It is known that regular physical exercise helps in reducing the risk of heart disease, diabetes, obesity, depression and also some types of cancers. However, many adults do not get adequate exercise. There have been several attempts made by various researchers to induce increased physical activity in adults. This study was conducted to look at previous research that looked at the effects of these interventions to promote exercise in adults. The results showed that when targeting the behavior of the participants, these attempts could improve the attitude towards exercise to a moderate degree.
Exercise is important for prevention of several diseases, as well as for general well being. Very specifically, it is beneficial for people prone to gaining excess weight, cardiac problems, arthritis and osteoporosis. However, since many adults do not exercise regularly, various motivational measures needed to be adopted. There is a large body of studies that tests these interventions for improving attitude towards exercise. Some have been very successful, while others have shown modest success. The ideal intervention that can cause an attitudinal shift towards physical exercise in the general public is still elusive. This study is a compilation of previous studies on measures promoting exercise and their effectiveness. An attempt was made to find the most successful measure that will motivate people to exercise regularly. It was also noted whether these measures were successful only because of the characteristics of the study alone – for example methods used and nature of the study population.
The research involved searching for journal articles and reviews that dealt with measures to improve exercise behavior among adults. An expert librarian searched through the journal databases on the Internet and looked at research registers for articles. Journal articles spanning the years 1960 to 2007 were reviewed. In the present study, the researchers found a total of 54,642 articles that could be included for analysis. The data was extracted, coded and analyzed statistically.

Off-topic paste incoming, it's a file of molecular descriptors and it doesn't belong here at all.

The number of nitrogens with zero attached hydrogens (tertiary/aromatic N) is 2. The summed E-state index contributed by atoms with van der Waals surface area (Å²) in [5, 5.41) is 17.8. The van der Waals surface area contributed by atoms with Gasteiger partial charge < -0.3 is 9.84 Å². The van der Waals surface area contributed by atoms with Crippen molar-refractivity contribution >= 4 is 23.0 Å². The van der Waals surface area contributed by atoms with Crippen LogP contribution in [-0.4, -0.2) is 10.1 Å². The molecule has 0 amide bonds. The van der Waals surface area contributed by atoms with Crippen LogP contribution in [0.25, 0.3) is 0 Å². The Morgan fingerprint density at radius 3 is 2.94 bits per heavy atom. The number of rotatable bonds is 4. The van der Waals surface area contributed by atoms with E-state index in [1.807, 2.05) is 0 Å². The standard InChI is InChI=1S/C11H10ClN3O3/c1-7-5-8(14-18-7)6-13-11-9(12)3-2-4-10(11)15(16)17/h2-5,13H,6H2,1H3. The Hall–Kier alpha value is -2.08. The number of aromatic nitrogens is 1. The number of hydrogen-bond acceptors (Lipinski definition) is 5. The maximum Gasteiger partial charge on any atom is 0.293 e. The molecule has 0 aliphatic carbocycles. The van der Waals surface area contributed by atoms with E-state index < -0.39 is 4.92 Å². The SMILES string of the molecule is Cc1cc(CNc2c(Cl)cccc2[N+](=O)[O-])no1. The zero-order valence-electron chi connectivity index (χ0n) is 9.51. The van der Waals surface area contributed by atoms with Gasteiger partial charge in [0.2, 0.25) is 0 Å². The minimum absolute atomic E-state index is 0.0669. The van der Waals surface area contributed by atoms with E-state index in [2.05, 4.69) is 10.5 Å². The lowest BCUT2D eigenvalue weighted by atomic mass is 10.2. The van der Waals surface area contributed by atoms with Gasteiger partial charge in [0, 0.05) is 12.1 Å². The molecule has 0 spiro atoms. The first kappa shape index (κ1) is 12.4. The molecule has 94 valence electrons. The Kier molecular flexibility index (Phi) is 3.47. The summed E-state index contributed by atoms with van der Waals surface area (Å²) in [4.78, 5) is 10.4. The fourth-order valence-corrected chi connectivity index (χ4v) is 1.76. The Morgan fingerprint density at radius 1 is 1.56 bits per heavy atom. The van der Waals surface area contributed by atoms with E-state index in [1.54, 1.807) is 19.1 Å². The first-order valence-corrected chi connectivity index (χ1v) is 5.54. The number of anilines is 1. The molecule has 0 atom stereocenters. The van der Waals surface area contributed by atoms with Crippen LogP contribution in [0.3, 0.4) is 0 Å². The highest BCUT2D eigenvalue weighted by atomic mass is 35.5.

* The results revealed that when the participants’ behavior was targeted, the success in attitudinal shift towards increasing physical exercise was higher. These behavioral therapies included working at the knowledge, beliefs and attitudes of the participants.
* It was found that when these measures were more effective when delivered through individual communication, as opposed to media messages. Establishing a role model in the trainer or educator was also found to be more effective.
* The results also revealed that the elderly and those who are chronically diseased respond best to the call for increasing an exercise schedule.
The authors agreed that because of inclusion of a large number of studies, the quality of the study designs ranged from excellent to poorly planned. However, no such discrimination was made while analyzing the data. It is possible, therefore, that studies with poor planning or design might have skewed the results. The authors also mention that many important studies which showed that these measures have no value in the attitudinal shift may not have found a place in the publications at all. The authors suggest that further studies could establish the actual role of behavioral therapy and the type that is most effective.
This large review of previous studies shows that behavioral therapy may help bring about a change in the attitude of individuals towards exercising. This study adds to the growing body of literature in this field and suggests that in terms of public health measures, behavioral therapy should gain more importance. This study also shows that messages on the mass media may not always be effective. One to one communication regarding the importance and benefits of physical exercise is more effective. Other behavioral approaches like rewards, monitoring activity by self, target setting and setting up of role models may help people exercise more and attain better mental and physical well being.
For More Information:
Interventions to Increase Physical Activity among Healthy Adults: Meta-analysis of Outcomes
Publication Journal: American Journal of Public Health, February 2011
By Vicki S Conn, PhD; Adam R Hafdahl, PhD; University of Missouri School of Nursing, Columbia and ARCH Statistical Consulting, Lawrence
*FYI Living Lab Reports Are Summaries of the Original Research.